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Submaximal Exercise–Based Equations to Predict Maximal Oxygen Uptake in Older Adults: A Systematic Review

  • Ashleigh E. Smith
    Correspondence
    Corresponding author Ashleigh E. Smith, PhD, Alliance for Research in Exercise, Nutrition and Activity, School of Health Sciences, PO Box 2471, Adelaide, 5001 South Australia.
    Affiliations
    Alliance for Research in Exercise, Nutrition and Activity, Sansom Institute for Health Research, School of Health Sciences, University of South Australia, Adelaide, South Australia, Australia
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  • Harrison Evans
    Affiliations
    Alliance for Research in Exercise, Nutrition and Activity, Sansom Institute for Health Research, School of Health Sciences, University of South Australia, Adelaide, South Australia, Australia
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  • Gaynor Parfitt
    Affiliations
    Alliance for Research in Exercise, Nutrition and Activity, Sansom Institute for Health Research, School of Health Sciences, University of South Australia, Adelaide, South Australia, Australia
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  • Roger Eston
    Affiliations
    Alliance for Research in Exercise, Nutrition and Activity, Sansom Institute for Health Research, School of Health Sciences, University of South Australia, Adelaide, South Australia, Australia
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  • Katia Ferrar
    Affiliations
    Alliance for Research in Exercise, Nutrition and Activity, Sansom Institute for Health Research, School of Health Sciences, University of South Australia, Adelaide, South Australia, Australia
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Published:October 22, 2015DOI:https://doi.org/10.1016/j.apmr.2015.09.023

      Highlights

      • Submaximal exercise–based equations predicted directly measured maximal oxygen uptake ( V ˙ o2max) with a moderate to strong correlation strength (r range, 0.4–0.9).
      • Three of the 4 most accurate equations, determined by the highest Pearson product moment and no significant difference between predicted and measured V ˙ o2max, were derived from stepping-based submaximal exercise tests.
      • Selection should be guided by a number of factors and not just the accuracy of the equation.

      Abstract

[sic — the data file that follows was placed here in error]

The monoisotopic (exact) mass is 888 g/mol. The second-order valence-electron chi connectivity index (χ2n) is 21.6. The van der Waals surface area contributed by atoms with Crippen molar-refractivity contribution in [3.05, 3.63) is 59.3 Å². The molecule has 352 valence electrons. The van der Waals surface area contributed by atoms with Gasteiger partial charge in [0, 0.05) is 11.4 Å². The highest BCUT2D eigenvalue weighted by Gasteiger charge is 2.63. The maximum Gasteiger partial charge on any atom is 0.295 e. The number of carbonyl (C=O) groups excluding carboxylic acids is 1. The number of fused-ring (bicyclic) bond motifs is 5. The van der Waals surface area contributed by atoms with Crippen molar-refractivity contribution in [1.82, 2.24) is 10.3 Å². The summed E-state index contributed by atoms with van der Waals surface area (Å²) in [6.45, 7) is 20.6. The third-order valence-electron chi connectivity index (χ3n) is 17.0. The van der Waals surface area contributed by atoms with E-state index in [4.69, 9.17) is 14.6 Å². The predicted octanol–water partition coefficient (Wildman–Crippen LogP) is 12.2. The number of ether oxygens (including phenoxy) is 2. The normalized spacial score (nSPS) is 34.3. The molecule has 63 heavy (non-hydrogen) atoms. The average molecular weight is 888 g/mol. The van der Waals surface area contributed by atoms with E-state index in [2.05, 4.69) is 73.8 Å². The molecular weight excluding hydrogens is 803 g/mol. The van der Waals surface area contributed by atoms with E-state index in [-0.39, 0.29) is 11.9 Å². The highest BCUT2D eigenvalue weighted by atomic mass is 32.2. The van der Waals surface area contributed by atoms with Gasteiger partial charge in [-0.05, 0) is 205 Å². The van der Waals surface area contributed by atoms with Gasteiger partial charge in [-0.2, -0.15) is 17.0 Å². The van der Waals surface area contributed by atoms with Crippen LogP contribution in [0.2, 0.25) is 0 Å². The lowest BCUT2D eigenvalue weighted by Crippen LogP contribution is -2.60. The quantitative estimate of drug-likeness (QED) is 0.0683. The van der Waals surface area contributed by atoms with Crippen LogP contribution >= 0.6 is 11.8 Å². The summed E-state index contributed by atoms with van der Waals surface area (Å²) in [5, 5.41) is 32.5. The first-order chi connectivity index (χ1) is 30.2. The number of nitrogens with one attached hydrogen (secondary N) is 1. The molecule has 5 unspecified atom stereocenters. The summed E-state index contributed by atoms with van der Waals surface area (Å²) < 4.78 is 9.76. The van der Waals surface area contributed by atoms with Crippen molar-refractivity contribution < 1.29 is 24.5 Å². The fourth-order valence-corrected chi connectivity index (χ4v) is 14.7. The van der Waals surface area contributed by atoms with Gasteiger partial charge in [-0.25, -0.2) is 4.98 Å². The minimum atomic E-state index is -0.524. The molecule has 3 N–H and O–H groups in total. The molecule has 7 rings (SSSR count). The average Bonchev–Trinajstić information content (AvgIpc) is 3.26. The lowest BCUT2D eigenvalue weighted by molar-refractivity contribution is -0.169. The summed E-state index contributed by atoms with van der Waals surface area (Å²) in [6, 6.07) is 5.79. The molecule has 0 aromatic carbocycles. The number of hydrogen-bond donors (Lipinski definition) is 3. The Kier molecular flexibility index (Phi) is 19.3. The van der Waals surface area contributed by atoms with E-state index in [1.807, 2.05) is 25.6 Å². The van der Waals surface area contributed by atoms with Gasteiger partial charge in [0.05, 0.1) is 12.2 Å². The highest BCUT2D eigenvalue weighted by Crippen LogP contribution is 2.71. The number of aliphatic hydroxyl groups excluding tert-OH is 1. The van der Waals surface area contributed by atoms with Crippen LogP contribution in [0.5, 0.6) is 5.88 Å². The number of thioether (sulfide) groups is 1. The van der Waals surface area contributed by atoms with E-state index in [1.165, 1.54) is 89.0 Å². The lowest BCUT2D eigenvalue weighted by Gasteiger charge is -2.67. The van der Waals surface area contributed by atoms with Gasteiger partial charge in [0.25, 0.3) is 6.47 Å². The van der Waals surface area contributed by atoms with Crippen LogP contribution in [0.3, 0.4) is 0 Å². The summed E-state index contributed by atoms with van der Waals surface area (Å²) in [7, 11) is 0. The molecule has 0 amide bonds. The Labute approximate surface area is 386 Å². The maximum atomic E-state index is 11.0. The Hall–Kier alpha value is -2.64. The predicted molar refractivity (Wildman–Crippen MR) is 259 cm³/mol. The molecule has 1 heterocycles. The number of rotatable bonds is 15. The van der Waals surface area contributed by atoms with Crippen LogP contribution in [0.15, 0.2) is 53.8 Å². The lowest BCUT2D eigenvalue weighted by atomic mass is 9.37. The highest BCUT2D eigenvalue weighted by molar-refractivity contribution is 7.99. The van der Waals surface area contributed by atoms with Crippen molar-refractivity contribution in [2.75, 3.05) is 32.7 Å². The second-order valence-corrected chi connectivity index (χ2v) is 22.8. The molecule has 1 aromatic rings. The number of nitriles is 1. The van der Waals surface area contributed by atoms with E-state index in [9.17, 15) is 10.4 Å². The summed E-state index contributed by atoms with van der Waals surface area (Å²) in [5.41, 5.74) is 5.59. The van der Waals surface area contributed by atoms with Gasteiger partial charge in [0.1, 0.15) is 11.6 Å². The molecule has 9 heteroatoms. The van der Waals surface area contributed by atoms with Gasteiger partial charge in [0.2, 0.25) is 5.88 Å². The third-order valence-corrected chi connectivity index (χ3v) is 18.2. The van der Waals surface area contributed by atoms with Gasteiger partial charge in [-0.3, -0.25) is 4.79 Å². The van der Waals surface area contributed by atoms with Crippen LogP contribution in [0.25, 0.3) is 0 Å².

Objective

      To evaluate and discuss the accuracy of submaximal exercise–based equations to predict maximum oxygen uptake ( V ˙ o2max), validated using direct gas analysis, in older apparently healthy adults.

      Data Sources

      Studies were identified by searching 5 electronic databases and manually scanning reference lists of included articles from the respective inception of each database through April 2015.

      Study Selection

      Studies were included if they used at least 1 submaximal exercise–based variable in the prediction, the actual V ˙ o2max was directly measured using a gas analysis device, and if participants were apparently healthy older adults (mean age ≥65y). Eligible studies were required to report at least 1 validity statistic (eg, Pearson product-moment correlation [r]) and either a predicted and measured V ˙ o2max value or a directional significant difference between the measured and predicted V ˙ o2max values. No limits were placed on year of publication, but only full-text, published articles in the English language were included.

      Data Extraction

      Nine articles and 13 equations were retained from the systematic search strategy. If the same prediction equation was used across multiple trials, data from the most accurate trial were reported.

      Data Synthesis

      Submaximal equations predicted directly measured V ˙ o2max with a moderate to strong correlation strength (r range, 0.4–0.9). Predicted V ˙ o2max significantly differed from directly measured in 2 of the 13 equations. The preferred mode of ergometry was walking or running (7 equations); a stepping protocol was the most accurate (R2=0.9, not significant between predicted and measured V ˙ o2max).

      Conclusions

      Factors to consider when choosing a submaximal exercise–based equation are the accuracy of the equation, the population tested, the mode of ergometry, the equipment availability, and the time needed to conduct familiarization sessions.

      Keywords

      List of abbreviations:

      V˙o2 (oxygen uptake), V˙o2max (maximum oxygen uptake), Vo2peak (peak oxygen uptake)
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